Thursday, January 10, 2013

Catalina de Erauso: Was she Asexual? Conundrum from the Past



Catalina de Erauso stands out in the history of the New World as a brave individual who overcame societal restrictions imposed on women at that time. The fact that she spent her entire adult live dressed in men’s garb and most of that life gallivanting in the male sphere of conquest and battle, speaks of her adventurous soul and fierce independence. Yet, including her in the list of notable LGBTQ individuals in history presents complexities of sexual orientation and gender identity which require thoughtful consideration.

From her account, she wasn’t at any point sexually attracted or sexually involved with anybody; therefore, to the best of our knowledge, she may have been asexual. She mentioned visiting her brother’s mistress without him present, and how he, “imagining the worst”, hit her as she left the mistress’s home (de Erauso, 19). The fact that her brother suspected possible sexual activity is not indicative of the existence of any sexual activity. Catalina did flirt with women on numerous occasions, but it is not clear as to whether she did so as a result of her own feelings and attractions, or because flirting was part of her ‘performing’ a socially prescribed male gender role.

Since different individuals define sexual terminology differently, it would be important to first establish a definition of sexual orientation. According to the “Descriptive Dictionary and Atlas of Sexology,” Sexual Orientation is defined as “a pattern of sexual attraction and limerence (i.e. sexuoerotic longing for) based on the gender of one’s partners” (Francoeur, ed). Therefore, since Catalina had no partners that we know of, and expressed no limerence for any person we know of, it would be difficult to assess her sexual orientation. There is no mention in her memoirs of a sex act with, or even a sexual attraction to either women or men, she would not sit comfortably in any sexual orientation group, be it homosexual, heterosexual, or bisexual. We can neither rule in nor rule out any sort of sexual activity based on her memoirs. It is plausible that she paid off the old women who inspected her hymen and reported to the Bishop that she was “an intact virgin” (de Erauso, 66). It is just as easy to come to the conclusion that she was asexual, with no sexual attraction to anyone. If asexual individuals were to be included in the spectrum of queer identity, than she could be included as such. Yet, even that would be a modern-day projection onto her.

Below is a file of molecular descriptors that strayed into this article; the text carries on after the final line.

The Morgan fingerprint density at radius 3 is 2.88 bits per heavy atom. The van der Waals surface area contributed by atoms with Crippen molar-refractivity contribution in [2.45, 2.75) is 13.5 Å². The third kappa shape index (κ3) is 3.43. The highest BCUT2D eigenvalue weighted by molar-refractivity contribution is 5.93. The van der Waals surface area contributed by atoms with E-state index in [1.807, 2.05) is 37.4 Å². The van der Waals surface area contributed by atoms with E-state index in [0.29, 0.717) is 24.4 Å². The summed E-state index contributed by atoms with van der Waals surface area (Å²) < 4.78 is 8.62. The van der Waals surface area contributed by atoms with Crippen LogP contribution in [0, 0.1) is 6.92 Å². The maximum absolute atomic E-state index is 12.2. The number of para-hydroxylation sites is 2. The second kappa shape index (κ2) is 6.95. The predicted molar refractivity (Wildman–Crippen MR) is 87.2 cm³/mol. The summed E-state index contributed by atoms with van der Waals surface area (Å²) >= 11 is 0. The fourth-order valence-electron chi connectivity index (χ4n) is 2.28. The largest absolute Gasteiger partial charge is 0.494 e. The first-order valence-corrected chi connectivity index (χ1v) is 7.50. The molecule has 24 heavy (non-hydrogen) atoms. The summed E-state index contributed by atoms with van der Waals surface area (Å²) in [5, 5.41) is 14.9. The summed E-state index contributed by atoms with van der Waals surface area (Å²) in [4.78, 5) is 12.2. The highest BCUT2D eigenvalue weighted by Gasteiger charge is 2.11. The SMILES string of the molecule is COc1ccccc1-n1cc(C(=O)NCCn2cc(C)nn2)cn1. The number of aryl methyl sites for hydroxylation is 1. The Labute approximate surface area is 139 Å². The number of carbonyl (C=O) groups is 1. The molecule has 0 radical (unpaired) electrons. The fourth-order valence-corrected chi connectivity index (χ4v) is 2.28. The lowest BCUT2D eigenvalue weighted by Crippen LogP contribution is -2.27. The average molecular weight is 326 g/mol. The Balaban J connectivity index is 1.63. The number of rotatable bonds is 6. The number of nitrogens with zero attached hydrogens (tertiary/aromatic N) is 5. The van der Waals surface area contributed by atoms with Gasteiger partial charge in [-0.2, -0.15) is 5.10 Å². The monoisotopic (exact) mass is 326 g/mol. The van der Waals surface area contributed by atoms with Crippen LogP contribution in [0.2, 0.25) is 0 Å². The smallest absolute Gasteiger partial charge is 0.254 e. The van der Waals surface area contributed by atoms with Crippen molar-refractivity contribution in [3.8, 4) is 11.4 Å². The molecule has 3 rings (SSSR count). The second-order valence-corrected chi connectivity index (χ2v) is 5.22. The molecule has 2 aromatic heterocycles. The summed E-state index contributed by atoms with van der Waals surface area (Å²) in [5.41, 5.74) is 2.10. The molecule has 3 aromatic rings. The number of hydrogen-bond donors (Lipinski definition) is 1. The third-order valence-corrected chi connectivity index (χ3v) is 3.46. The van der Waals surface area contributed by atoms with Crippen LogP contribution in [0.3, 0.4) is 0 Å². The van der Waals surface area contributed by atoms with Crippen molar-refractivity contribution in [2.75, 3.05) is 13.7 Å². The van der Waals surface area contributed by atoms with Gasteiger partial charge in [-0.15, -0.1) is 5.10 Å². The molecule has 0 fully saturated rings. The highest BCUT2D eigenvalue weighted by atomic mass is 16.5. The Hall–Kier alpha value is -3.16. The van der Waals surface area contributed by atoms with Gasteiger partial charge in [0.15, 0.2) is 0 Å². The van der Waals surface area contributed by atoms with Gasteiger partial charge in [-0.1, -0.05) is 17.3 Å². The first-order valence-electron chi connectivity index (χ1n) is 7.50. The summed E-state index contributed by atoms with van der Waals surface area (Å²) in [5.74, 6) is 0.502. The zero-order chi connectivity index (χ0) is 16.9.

Why did Catalina dress in men’s clothing? She speaks in a very ‘matter of fact’ tone throughout her book, yet reveals precious little about her feelings and motivations. After she ran away from the convent, she simply states that she cut her clothing, re-fashioned men’s attire, and “cut my hair and threw it away” (Ibid, 4). It is impossible to tell from these comments how she felt about the fact that she was leaving her existence as a female behind. The only clue we have is her comment about “planning and re-planning” as she cut her clothes (Ibid, 4). What exactly was she planning? Was travel and life dressed as a man premeditated or did that develop more from circumstance? It certainly was more convenient to travel about as a man since that enabled her to gain employment and avoid the difficulty of travelling alone as a female.

Although she did choose to continue dressing in men’s clothing after she ‘came out’ as a woman, in no part of her memoirs did she mention feeling ‘trapped in a woman’s body’ or wishing to be a man. Therefore, it would be problematic to categorize her as a transgendered person. What were her reasons for continuing to dress as a man? Again, Catalina is vague.  The rest of the book is a series of statements with no expression of feelings. She met with the Pope in Rome and told him of her life, that she was a woman and had “kept” her virginity (Ibid, 78). Therewith, the Pope allowed her to dress as a man for the rest of her life. What would she have done had she not been granted this Papal permission and how would she have felt about that? She doesn’t discuss that possibility and thus, we shall never know.

 

Work Cited:

A Descriptive Dictionary and Atlas of Sexology, Francoeur, Robert, ed, Greenwood Press, Westport, CT, 1991

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